Scouting America: Should Aron Johannsson start for the U.S.?

Posted by Alex Labidou

Getty ImagesSimilarly to Jozy Altidore last year, Aron Johannsson has U.S. Men's team fans drooling over his performances at AZ Alkmaar.

Jozy Altidore or Aron Johannsson?

Thanks to an impressive season by Johannsson, who has scored nine goals and two assists in 11 appearances for AZ Alkmaar, it's a question that's growing among fans of the U.S. men's team. While Altidore has been impressive for the Stars and Stripes since June, he remains scoreless in league play for Sunderland and his minutes have dipped under new manager Gus Poyet. Yet that alone won't push out Altidore as the U.S.'s No. 1 striker.

In fact, U.S. boss Jurgen Klinsmann has actually praised Altidore for his decision to challenge himself in what most people consider to be the greatest league in the world, England's Premier League. While the former New York Red Bulls starlet hasn't scored in his first seven EPL appearances, his bruising 6-foot-1 frame has been a handful for most defenders in the league and has been responsible for two of Sunderland's eight goals this season. The 24-year-old striker put up similar numbers to Johannsson for Alkmaar last season but that didn't assure him a starting position under Klinsmann.

Still, there's something to Johannsson that makes his potential mouth-watering.

Winslow Townson/USA TODAY SportsAron Johannsson's goal vs. Panama displayed his assassin side.

Simply put, the Icelandic-American is ruthless on the pitch. Like the NBA's Kevin Durant, he has that look in his eyes that says he wants to score, and he is often not denied when he gets the right touch. U.S. observers got a taste of Johannsson's assassin side as he coolly struck home the long-range winner for the Red, White and Blue on the road versus Panama.

While Altidore is a bulldog for opposing defenders for 90 minutes, Johannsson stealthily picks his moments and will score the second a defender doesn't pay attention. Definitely a tough decision ahead for Klinsmann.

To evaluate Johannsson's potential, ESPN FC spoke with a scout currently employed by a Champions League club in one of Europe's top leagues (Spain, Italy or England). The scout was willing to give an honest assessment of Johannsson as long as his identity was kept a secret due to potential tampering issues.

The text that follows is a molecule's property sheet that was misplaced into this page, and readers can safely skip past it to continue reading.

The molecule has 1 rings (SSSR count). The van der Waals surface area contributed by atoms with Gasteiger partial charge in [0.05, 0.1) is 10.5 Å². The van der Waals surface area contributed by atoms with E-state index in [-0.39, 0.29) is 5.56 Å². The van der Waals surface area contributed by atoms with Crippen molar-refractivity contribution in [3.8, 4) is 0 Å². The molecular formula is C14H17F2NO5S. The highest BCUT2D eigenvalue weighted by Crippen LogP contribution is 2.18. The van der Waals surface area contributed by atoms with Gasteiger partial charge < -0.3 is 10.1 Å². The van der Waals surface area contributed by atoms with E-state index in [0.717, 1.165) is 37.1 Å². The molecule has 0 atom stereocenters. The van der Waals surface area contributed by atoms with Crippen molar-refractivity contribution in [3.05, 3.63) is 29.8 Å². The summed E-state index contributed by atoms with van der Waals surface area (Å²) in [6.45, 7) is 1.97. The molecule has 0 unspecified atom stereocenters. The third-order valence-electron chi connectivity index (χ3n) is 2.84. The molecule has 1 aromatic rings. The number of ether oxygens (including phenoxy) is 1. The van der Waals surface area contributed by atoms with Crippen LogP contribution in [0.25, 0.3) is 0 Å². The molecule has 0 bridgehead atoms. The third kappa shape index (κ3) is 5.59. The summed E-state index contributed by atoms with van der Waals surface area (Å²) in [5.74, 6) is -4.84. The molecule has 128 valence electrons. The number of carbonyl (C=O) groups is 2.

Here is his evaluation.


"Johannsson has good size, good pace, and good strength. He's a natural finisher and has that excellent knack to be in the right place at the right time more often than not -- especially in front of goal. He is more than capable of playing with his back to goal but is equally impressive when he's running at defenders with the ball at his feet.

"He can be very composed, natural, and comfortable in and around the box and it shows with his goal-scoring record.

"He's got an eagerness about him in final third that is exciting. He possesses a good ability to sense when possession is about to turn into opportunity and is able to react quickly and accordingly.

"Johannsson not only scores from chances created by others, but he is also more than capable of creating his own goals."


"Despite being quite a good finisher, he still has quite a bit of room for improvement, especially with his left foot.

"Sometimes he lacks that little bit of concentration/composure when opportunities arise on his weak foot to really punish a team. He's slightly inconsistent when it comes to his first touch. At times he looks so flawless turning out of pressure, or opening up his hips to create an angle or room for himself, but other times his first touch lets him and his teammates down.

"Another one of his positives, his eagerness and energy, can at times be one of his weaknesses as well. The intensity he displays on a weekly basis is hard to maintain for 90 straight minutes, which can result in a dip in concentration levels and ineffective decision-making. This can result in loss of possession as he begins to tire."